Dune Holdouts Have Their Reasons, Lawyer Says [AUDIO]
Oceanfront property owners have become the victims of public shaming in some Jersey shore towns, but should they be considered the bad guys?
Those who still refuse to sign easements for a dune project along New Jersey's coastline have seen their names published online and in the paper. Some local shops have refused to do business with them.
"This type of harassment, candidly, is not doing any good," said Ken Porro, a lawyer in Paramus who represents 20 holdouts. "Our constitution protects them, our statutory law protects them of eminent domain, and the case law protects them."
He continued, "Yet, they've been villainized because they've asked for certain changes."
According to Porro, much of the hesitation to sign easements is associated with the document's language. A number of holdouts want the wording to include a guarantee that no other structures will be built on the land in question. Porro said property owners have received letters promising such, but that's not enough.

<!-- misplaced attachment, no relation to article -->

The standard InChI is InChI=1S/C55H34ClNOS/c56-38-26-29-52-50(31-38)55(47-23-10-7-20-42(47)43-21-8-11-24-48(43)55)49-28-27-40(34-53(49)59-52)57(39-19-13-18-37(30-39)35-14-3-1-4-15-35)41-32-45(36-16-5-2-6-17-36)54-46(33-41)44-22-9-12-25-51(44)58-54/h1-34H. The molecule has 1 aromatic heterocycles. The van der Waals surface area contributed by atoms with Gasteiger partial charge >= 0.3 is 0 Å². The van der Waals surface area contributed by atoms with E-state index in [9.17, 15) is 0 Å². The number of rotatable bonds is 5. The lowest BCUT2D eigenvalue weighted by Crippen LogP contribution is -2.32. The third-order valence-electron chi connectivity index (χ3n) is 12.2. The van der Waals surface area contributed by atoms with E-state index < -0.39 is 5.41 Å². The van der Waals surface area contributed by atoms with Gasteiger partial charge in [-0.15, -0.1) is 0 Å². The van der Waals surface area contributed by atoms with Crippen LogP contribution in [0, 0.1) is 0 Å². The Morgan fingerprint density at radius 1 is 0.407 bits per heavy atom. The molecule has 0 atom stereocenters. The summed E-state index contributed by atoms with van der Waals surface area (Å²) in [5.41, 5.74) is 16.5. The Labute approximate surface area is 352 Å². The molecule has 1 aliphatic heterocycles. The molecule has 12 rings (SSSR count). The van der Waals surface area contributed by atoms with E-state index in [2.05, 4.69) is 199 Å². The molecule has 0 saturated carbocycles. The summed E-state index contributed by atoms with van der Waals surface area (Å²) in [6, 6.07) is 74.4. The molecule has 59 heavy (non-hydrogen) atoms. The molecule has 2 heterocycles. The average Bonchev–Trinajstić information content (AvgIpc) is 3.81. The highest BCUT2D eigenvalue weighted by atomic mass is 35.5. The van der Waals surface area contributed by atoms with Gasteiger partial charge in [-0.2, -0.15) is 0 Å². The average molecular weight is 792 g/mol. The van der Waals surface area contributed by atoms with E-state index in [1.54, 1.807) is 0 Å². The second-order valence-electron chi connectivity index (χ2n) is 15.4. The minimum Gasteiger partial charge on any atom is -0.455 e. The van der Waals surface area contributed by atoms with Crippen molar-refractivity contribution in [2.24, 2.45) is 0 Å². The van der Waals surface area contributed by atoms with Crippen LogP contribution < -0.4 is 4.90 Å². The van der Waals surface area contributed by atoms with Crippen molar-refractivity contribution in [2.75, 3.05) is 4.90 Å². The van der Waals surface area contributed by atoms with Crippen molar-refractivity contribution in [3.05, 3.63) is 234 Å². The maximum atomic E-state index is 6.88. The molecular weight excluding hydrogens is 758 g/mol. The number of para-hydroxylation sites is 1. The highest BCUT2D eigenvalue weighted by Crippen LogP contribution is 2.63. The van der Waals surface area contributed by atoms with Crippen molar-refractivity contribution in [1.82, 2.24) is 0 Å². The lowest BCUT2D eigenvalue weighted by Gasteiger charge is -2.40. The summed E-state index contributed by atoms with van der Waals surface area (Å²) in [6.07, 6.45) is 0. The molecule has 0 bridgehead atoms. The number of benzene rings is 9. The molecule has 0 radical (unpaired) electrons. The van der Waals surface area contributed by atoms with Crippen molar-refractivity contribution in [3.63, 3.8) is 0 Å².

"I challenge anyone to read the four corners of the easement document, and say that they understand it, or say that they would sign it," Porro exclaimed.
The project by the federal government, widely supported by local and state officials in the Garden State, would build or raise dunes to 22 feet. The need for such protection was highlighted last October when Superstorm Sandy put seaside towns under water.
Many of the holdouts, not surprisingly, didn't see their properties suffer significant damage during the storm.
"They're against giving up every and all rights whatsoever in a situation where they're personally not suffering any damages," said Porro. "We're not looking at the particular concerns and needs of these individuals. All we're looking at is, 'Oh they're selfish. They won't sign.'"